Our redesigned Basil Street escalator hall is a key component of the major refurbishments currently being undertaken at Harrods. We were commissioned to design 16 escalators, install a new rooflight, restore the original listed Edwardian staircase and complete a full interior fit-out of the hall. Our design enhances the unique architectural qualities of Harrods’ Grade II*-listed building while adding beautifully crafted contemporary interventions in keeping with its character.
We designed the escalators to unify the hall and introduce a sense of grandeur, using handcrafted bespoke cladding with proportions that mirror those on the stone columns on the Basil Street exterior. We also reopened the window reveals to draw in natural light, and given each landing a dedicated LED visual merchandising wall. The hall’s centrepiece is a striking chandelier designed by sculptor Dale Chihuly and formed from more than 900 individual pieces of hand-blown glass, the forms of which are unique to this space.
We worked closely with English Heritage and a Conservation Architect to ensure our additions work seamlessly with the building’s existing elements, using materials, finishes and details that enhance both old and new. The end product is a design that expertly integrates Harrods’ rich history and brand values into its built fabric, maintaining a sense of quality as well as continuity.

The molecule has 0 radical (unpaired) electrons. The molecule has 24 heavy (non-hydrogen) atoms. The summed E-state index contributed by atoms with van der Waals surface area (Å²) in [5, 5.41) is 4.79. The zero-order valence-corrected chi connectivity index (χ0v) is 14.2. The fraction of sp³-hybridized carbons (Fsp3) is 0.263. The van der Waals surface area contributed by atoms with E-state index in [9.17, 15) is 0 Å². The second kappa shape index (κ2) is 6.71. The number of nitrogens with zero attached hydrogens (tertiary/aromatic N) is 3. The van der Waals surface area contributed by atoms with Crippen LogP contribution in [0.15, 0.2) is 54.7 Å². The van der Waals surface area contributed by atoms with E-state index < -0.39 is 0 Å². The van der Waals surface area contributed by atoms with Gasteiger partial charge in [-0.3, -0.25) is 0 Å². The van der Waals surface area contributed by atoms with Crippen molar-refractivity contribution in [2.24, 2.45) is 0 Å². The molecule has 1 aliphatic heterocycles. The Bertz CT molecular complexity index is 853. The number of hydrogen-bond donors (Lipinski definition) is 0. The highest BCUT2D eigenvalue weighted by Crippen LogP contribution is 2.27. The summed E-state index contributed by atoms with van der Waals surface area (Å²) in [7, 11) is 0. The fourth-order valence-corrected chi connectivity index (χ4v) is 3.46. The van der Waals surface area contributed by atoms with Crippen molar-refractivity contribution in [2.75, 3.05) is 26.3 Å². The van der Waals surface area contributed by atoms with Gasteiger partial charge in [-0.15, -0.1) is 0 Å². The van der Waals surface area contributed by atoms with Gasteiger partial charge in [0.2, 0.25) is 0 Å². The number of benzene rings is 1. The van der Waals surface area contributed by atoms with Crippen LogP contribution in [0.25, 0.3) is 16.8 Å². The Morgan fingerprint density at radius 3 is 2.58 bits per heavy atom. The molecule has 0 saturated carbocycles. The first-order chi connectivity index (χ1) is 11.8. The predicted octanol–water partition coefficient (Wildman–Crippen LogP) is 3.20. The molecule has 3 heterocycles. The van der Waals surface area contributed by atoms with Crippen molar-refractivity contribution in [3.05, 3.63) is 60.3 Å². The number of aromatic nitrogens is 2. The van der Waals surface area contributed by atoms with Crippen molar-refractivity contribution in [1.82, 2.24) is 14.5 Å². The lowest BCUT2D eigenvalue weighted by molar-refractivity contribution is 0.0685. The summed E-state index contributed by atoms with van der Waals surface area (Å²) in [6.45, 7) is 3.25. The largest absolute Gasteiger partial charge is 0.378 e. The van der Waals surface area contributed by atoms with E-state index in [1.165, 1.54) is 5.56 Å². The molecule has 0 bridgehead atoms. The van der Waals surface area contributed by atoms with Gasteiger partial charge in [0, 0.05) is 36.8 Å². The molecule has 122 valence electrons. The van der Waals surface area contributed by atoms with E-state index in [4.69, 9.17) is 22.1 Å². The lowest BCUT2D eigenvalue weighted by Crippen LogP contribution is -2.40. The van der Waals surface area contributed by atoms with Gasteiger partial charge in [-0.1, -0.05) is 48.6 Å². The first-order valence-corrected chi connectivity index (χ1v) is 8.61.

This stunning escalator hall has enhanced the customer experience and reflects the original beauty of the Knightsbridge store while forming part of the new architectural heritage for Harrods.
A bespoke contemporary glass chandelier designed by sculptor Dale Chihuly forms a stunning centrepiece to the revamped Basil Street entrance, with the dramatic installation offering a counterbalance to the controlled design of the escalators.
The escalators are expressed as a huge sculptural insertion that unifies the hall and introduces a sense of grandeur. Inspired by the understated elegance of Art Deco design, the bespoke escalator cladding is formed from hand-crafted bronze-finished fluted casings that mirror the fluting of the stone columns found on the Basil Street exterior.